Tin Alkyne Analog's On-Off Cycloaddition | September 28, 2009 Issue - Vol. 87 Issue 39 | Chemical & Engineering News
Volume 87 Issue 39 | p. 58 | Concentrates
Issue Date: September 28, 2009

Tin Alkyne Analog's On-Off Cycloaddition

A tin analog of acetylene, a compound with a rare Sn≡Sn bond, reversibly adds ethylene across the triple bond under ambient conditions
Department: Science & Technology
Keywords: cycloaddition, multiple bonding
Distannyne adds two ethylene molecules across its Sn≡Sn bond, forming this adduct; tin is red, ethylene groups are black and blue, and the carbon framework of tin's bulky phenyl substituents is gray.
Credit: Yang Peng
8739scon_fig-2_opt
 
Distannyne adds two ethylene molecules across its Sn≡Sn bond, forming this adduct; tin is red, ethylene groups are black and blue, and the carbon framework of tin's bulky phenyl substituents is gray.
Credit: Yang Peng

A tin analog of acetylene, a rare compound with a Sn≡Sn bond, is proving to have unusual reactivity: It reversibly adds two ethylene molecules across the triple bond under ambient conditions, a reaction normally forbidden to its carbon analog, report Yang Peng, Philip P. Power, and coworkers of the University of California, Davis (Science 2009, 325, 1668). Cycloaddition reactions involving alkenes or alkynes are classic transformations in organic synthesis, leading to stable products. These reactions are normally "symmetry forbidden," meaning that under standard conditions the molecular orbital overlap is insufficient for bonding to occur. This barrier can be overcome by boosting the energy of the system with heat or light. In contrast, alkene and alkyne analogs of silicon, germanium, tin, and lead can undergo cycloadditions under mild conditions. But until now, even those reactions were irreversible. The UC Davis team showed that once ethylene adds to the triple bond of the distannyne RSn≡SnR, where R is a bulky phenyl group, the ethylene molecules of the isolable adduct that forms can pop off with a gentle change in temperature or pressure.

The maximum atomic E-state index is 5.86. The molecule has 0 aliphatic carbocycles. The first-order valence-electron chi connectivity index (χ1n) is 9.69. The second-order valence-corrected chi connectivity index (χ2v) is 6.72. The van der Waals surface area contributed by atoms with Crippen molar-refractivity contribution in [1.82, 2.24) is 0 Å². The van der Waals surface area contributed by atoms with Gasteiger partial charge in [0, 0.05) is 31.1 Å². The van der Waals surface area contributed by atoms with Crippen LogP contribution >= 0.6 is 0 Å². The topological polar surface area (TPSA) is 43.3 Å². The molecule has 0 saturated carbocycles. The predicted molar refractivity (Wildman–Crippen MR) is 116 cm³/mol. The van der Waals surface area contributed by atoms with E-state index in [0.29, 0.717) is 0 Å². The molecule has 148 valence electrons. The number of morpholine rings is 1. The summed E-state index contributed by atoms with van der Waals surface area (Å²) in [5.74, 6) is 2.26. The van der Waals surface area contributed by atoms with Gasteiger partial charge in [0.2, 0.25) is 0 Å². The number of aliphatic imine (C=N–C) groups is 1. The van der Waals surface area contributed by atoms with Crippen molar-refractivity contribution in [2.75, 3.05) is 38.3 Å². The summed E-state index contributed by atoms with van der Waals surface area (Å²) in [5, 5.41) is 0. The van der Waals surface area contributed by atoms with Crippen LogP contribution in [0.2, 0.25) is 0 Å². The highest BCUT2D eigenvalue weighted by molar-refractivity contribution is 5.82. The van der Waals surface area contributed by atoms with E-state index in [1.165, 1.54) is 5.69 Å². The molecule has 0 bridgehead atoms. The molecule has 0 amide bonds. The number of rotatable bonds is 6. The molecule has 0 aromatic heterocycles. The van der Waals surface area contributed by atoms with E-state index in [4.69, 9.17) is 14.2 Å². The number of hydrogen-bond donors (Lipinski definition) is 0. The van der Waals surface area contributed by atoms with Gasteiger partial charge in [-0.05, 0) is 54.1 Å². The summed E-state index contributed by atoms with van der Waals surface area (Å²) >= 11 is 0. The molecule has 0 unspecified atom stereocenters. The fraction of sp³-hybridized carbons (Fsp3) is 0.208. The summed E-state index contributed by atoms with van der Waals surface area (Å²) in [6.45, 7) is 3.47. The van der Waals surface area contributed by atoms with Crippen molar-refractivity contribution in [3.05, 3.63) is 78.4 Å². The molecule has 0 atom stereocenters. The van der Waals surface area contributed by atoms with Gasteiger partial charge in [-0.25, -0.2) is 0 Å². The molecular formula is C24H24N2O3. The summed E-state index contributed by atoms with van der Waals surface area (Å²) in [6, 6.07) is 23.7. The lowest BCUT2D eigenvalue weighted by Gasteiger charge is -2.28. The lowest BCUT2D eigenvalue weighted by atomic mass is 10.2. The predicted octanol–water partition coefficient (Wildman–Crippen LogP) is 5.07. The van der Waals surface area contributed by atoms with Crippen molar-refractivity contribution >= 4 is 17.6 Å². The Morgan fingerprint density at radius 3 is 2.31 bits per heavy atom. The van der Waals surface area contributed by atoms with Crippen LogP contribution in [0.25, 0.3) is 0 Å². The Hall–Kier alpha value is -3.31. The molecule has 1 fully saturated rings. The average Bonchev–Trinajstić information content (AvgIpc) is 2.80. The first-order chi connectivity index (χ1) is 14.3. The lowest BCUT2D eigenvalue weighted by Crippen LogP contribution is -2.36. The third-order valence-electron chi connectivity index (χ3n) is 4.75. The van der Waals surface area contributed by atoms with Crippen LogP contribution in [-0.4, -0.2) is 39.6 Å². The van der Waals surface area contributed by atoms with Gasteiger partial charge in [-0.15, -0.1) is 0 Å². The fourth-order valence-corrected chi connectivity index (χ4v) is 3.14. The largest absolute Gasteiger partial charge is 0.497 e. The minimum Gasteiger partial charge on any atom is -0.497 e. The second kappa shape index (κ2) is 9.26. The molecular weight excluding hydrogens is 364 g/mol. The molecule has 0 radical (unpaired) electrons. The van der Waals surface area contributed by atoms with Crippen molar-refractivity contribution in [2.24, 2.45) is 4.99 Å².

Chemical & Engineering News
ISSN 0009-2347
Copyright © American Chemical Society

Leave A Comment

*Required to comment